“I would advise her to believe in herself,” says Al-Qahtani. “If she believes in herself, others will believe in her too.”

Al-Hashim said: “You cannot start something without a sense of passion. If you don't have passion for what you’re doing, you’re wasting your time.”

Mirza’s advice is more hands-on: “Try to have knowledge of management, quality control, finance and customer service — before you start your business. I learned that the hard way. It's not just about your passion — it’s about the know-how.”

All three of these entrepreneurs are testament to the fact that significant opportunities exist for anybody, male or female, who takes advantage of the emerging culture of enterprise in Saudi Arabia.


UAE and South Korea sign agreements in defense, hydrogen cooperation

Sheikh Mohammed bin Rashid, UAE vice president and prime minister and ruler of Dubai, meets with President Moon Jae-in at Expo 2020 Dubai. (WAM)
Sheikh Mohammed bin Rashid, UAE vice president and prime minister and ruler of Dubai, meets with President Moon Jae-in at Expo 2020 Dubai. (WAM)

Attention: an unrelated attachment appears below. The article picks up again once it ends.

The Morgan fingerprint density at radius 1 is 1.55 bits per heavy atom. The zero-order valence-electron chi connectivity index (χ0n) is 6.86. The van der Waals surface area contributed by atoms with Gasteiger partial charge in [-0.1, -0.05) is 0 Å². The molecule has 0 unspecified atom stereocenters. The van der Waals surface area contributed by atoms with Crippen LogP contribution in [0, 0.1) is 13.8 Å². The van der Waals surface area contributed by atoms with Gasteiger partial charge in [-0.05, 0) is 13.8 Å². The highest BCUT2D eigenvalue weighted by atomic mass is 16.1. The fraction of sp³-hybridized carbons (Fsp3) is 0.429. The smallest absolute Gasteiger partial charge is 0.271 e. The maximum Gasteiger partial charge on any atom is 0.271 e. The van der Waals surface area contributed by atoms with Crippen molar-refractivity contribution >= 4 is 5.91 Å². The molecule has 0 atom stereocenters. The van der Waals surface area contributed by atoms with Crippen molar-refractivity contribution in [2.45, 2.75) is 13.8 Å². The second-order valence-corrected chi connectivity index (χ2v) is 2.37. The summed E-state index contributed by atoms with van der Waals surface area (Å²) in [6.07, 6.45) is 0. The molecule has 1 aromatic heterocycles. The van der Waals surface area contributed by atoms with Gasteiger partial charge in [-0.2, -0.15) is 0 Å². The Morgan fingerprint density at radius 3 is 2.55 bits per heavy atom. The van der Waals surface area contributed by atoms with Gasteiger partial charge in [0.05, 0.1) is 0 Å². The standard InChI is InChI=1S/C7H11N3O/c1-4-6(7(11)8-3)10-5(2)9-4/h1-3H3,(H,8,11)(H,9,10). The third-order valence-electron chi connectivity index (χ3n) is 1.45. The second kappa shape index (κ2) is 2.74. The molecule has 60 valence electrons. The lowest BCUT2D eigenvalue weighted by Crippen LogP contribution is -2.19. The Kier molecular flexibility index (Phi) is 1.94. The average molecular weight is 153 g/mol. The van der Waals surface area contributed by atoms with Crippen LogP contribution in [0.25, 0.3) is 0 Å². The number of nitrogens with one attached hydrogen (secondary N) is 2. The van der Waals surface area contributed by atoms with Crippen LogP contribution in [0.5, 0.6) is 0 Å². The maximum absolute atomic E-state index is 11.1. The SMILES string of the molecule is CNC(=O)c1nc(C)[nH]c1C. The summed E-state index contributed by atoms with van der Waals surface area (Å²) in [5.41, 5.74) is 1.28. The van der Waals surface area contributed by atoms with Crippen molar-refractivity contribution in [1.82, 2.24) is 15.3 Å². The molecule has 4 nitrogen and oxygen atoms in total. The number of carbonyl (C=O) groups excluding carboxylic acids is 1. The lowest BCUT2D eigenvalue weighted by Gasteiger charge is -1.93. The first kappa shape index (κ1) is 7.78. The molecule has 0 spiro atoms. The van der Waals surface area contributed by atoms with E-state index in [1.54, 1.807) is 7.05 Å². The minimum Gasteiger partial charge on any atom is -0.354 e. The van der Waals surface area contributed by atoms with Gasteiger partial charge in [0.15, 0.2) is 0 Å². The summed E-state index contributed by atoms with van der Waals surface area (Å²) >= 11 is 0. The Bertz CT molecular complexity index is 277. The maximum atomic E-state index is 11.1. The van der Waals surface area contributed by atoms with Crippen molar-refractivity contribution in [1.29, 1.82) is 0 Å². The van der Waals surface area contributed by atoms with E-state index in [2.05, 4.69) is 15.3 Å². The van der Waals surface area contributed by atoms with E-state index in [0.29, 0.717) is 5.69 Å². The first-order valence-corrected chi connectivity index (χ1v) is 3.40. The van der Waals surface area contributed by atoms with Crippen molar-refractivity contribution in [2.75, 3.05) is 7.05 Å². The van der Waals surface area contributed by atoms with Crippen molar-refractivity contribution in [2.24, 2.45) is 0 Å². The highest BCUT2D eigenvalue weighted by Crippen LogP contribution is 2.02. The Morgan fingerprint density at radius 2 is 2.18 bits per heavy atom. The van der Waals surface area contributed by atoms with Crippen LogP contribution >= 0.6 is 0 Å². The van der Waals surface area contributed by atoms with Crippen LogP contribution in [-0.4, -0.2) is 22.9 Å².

Updated 16 January 2022

UAE and South Korea sign agreements in defense, hydrogen cooperation

Sheikh Mohammed bin Rashid, UAE vice president and prime minister and ruler of Dubai, meets with President Moon Jae-in at Expo 2020 Dubai. (WAM)
  • The UAE is the first leg of the South Korean president’s tour that includes stops in Saudi Arabia and Egypt

LONDON: The UAE and South Korea signed several agreements on Sunday during President Moon Jae-in’s official visit to the Emirates to attend the “Day of Korea” ceremony at Expo 2020 Dubai.
Sheikh Mohammed bin Rashid, UAE vice president and prime minister and ruler of Dubai, praised relations between the two countries and their keenness to further boost bilateral ties in various areas, Emirates News Agency reported.